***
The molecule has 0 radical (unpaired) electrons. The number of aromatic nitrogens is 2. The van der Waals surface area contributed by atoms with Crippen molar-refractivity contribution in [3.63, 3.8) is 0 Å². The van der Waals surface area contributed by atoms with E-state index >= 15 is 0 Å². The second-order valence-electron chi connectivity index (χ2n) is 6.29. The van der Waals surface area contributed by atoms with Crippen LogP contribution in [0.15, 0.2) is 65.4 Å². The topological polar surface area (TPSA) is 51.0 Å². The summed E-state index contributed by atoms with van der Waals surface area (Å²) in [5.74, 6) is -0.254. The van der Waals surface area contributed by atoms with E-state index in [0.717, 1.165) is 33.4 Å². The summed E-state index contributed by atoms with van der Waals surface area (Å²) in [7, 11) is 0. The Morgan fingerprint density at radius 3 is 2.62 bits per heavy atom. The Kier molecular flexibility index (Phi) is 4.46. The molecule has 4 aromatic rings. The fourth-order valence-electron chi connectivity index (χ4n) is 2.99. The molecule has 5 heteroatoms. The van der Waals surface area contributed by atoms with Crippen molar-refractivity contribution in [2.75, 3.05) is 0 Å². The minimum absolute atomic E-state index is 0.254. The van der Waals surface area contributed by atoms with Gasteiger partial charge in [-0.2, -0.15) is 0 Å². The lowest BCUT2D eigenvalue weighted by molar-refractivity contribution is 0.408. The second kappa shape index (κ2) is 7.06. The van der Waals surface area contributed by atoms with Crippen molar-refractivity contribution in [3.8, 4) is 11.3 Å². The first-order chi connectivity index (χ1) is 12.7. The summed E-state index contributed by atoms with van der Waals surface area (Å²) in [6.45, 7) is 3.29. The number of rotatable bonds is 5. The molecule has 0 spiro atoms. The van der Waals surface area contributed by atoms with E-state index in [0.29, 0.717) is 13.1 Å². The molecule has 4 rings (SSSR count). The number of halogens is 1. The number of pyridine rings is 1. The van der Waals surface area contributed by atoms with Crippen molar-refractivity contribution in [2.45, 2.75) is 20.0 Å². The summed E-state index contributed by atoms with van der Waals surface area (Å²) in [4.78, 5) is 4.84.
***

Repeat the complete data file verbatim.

The molecule has 0 radical (unpaired) electrons. The number of aromatic nitrogens is 2. The van der Waals surface area contributed by atoms with Crippen molar-refractivity contribution in [3.63, 3.8) is 0 Å². The van der Waals surface area contributed by atoms with E-state index >= 15 is 0 Å². The second-order valence-electron chi connectivity index (χ2n) is 6.29. The van der Waals surface area contributed by atoms with Crippen LogP contribution in [0.15, 0.2) is 65.4 Å². The topological polar surface area (TPSA) is 51.0 Å². The summed E-state index contributed by atoms with van der Waals surface area (Å²) in [5.74, 6) is -0.254. The van der Waals surface area contributed by atoms with E-state index in [0.717, 1.165) is 33.4 Å². The summed E-state index contributed by atoms with van der Waals surface area (Å²) in [7, 11) is 0. The Morgan fingerprint density at radius 3 is 2.62 bits per heavy atom. The Kier molecular flexibility index (Phi) is 4.46. The molecule has 4 aromatic rings. The fourth-order valence-electron chi connectivity index (χ4n) is 2.99. The molecule has 5 heteroatoms. The van der Waals surface area contributed by atoms with Crippen molar-refractivity contribution in [2.75, 3.05) is 0 Å². The minimum absolute atomic E-state index is 0.254. The van der Waals surface area contributed by atoms with Gasteiger partial charge in [-0.2, -0.15) is 0 Å². The lowest BCUT2D eigenvalue weighted by molar-refractivity contribution is 0.408. The second kappa shape index (κ2) is 7.06. The van der Waals surface area contributed by atoms with Crippen molar-refractivity contribution in [3.8, 4) is 11.3 Å². The first-order chi connectivity index (χ1) is 12.7. The summed E-state index contributed by atoms with van der Waals surface area (Å²) in [6.45, 7) is 3.29. The number of rotatable bonds is 5. The molecule has 0 spiro atoms. The van der Waals surface area contributed by atoms with E-state index in [0.29, 0.717) is 13.1 Å². The molecule has 4 rings (SSSR count). The number of halogens is 1. The number of pyridine rings is 1. The van der Waals surface area contributed by atoms with Crippen molar-refractivity contribution in [2.45, 2.75) is 20.0 Å². The summed E-state index contributed by atoms with van der Waals surface area (Å²) in [4.78, 5) is 4.84.